Tank Disaster

Discussion in 'Diseases' started by Heather Carver, Mar 18, 2015.

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  1. Heather Carver

    Heather Carver Astrea Snail

    Joined:
    Mar 17, 2015
    Messages:
    40
    Hello Everyone!
    I have had a saltwater fish tank for 5 months. I'm new to saltwater but do currently own 3 freshwater tanks so I do have some fish experience. I did everything that you are supposed to when starting up a fish tank. Got a pound of live rock per gallon, got live sand, and bought the appropriate canister, heater, protein skimmer, and lights. Fast forward a month and I added two bangaii cardinalfish to the tank. I did everything you are supposed to, dripped them, floated the bag, etc.They had no problems. A month later, we added two snowflake clownfish who were already paired together. Did everything you are supposed to do with them as well. A month later we added I added a yellow tang. I only added a few or two a month and took everything slowly. A month later my dad (who doesn't know much about saltwater) bought a powder blue tang and a six line wrasse. I know you are not supposed to keep two tangs in the same tank but for some reason the yellow tang and the powder blue got along well. Four days after purchasing the powder blue tang and the six line wrasse, they both came down with severe ich (honestly, I think it was velvet). This is when the tank disaster begin. Within 12 hours of showing symptoms, they powder blue tang died. The wrasse was just as bad but survived. I treated the tank with Ruby Reef Ick out and Rally. It treated the tank. A few days ago, I noticed that my male snowflake clown fish was laying at the bottom of the tank. I figured he was just hiding. Than yesterday I noticed that his top back fin was completely gone (see photo). Other than a little red, he was eating and fine. Today, he took a turn for a worse and just died. I'm not sure why. I need to know what might have happened to the clown fish to prevent any more problems. I have a few conclusions, such as the six line wrasse was beating him up (which I never saw), a chemical reaction from the treatment, or maybe he got stuck in the power head. I need advice from someone who knows more than me at the moment. I'm not exactly sure where to go next and what to do. I'm stuck.
    Here is the photo link:
    http://i1123.photobucket.com/albums/l555/mhmitsheather15/clown.jpg

    Here are my water parameters: Tank is 75 gallons
    Nitrates:0
    Nitrites:0
    Ammonia:0
    Temp: 78 degrees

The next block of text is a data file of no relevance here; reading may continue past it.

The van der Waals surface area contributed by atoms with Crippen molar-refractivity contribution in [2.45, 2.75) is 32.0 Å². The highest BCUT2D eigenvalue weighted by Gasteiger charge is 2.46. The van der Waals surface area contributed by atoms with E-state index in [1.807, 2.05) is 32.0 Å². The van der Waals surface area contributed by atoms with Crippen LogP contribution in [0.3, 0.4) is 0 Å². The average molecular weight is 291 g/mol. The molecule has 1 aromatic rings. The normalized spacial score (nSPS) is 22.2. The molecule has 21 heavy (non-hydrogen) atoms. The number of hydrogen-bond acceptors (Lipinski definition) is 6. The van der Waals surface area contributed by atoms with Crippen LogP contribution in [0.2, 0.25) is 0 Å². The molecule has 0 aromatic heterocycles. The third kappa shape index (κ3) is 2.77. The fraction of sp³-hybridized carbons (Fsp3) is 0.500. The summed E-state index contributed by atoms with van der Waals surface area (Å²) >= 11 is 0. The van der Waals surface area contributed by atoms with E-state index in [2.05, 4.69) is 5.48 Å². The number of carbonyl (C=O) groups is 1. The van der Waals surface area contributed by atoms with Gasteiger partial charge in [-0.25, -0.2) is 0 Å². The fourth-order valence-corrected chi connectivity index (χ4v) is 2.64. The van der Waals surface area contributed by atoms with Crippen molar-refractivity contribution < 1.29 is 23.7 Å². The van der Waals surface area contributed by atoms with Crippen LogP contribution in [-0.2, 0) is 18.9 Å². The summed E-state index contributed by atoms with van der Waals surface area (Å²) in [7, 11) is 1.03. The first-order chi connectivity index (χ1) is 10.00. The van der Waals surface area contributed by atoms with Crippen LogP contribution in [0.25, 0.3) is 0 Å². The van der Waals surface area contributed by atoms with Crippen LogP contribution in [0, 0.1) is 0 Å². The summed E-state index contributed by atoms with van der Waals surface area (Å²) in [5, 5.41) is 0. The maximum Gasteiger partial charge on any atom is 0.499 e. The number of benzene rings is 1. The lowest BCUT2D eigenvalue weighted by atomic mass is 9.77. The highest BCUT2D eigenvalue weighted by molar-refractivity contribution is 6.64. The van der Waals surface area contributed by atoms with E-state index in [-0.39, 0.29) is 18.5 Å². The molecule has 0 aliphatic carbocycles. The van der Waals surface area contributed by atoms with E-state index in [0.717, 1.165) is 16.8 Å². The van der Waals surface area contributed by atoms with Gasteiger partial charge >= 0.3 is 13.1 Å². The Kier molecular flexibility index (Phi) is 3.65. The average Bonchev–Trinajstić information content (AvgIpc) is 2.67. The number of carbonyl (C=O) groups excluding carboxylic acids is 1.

P.H 8.2
    Alk. 180
    Salinity: 1.020
    Here is what is in my tank:
    1 Fire shrimp, 1 peppermint shrimp
    1 lawnmower blenny
    1 snowflake clown
    1 yellow tang
     
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  3. Kevin_E

    Kevin_E Giant Squid

    Joined:
    Apr 30, 2009
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    4,551
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    Florida
    A) You can keep several tangs together without issue provided the right environment; a majority of reefers do.

    B) Powder blue tangs are very difficult to keep. They are absurdly susceptible to ich. What happened with yours is highly common.

    You did everything properly, I would just rethink the powder blue next time, especially in that tank.

    If it's velvet you need a fallow tank for 3 months.
     
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  4. Corailline

    Corailline Super Moderator Staff Member

    Joined:
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    Messages:
    19,652
    Location:
    It is a dry heat, yeah right !
    Beware of products that say the product can be added directly to a reef tank to treat marine ich. Go back to the basics when treating marine ich. Avoid stress, provide a well balanced diet, maintain adequate water quality and if you're going to have a community fish tank quarantine all fish prior to introduction to the display.
    If you are set on keeping Tangs then you really need to QT fish and honestly a Powder Blue Tang has no business in a 75 gallon tank.
    So you can set up a quarantine tank now and treat with copper or hypo or you can refrain from adding any further fish for awhile, feed Selcon soaked food and reduce any and all stressors.

    http://www.drsfostersmith.com/pic/article.cfm?aid=1818

    Please review the link below in depth.

    http://reefsanctuary.com/forum/index.php?threads/marine-ich-myths-and-facts.23132/


    Do not be too disappointed, continue to research. There are many ways to achieve the same goal with this hobby unfortunately one has to wade through a lot of material to find what works specifically for that individuals system. A constant though is go slow especially when issues arise, nothing good happens fast in this hobby.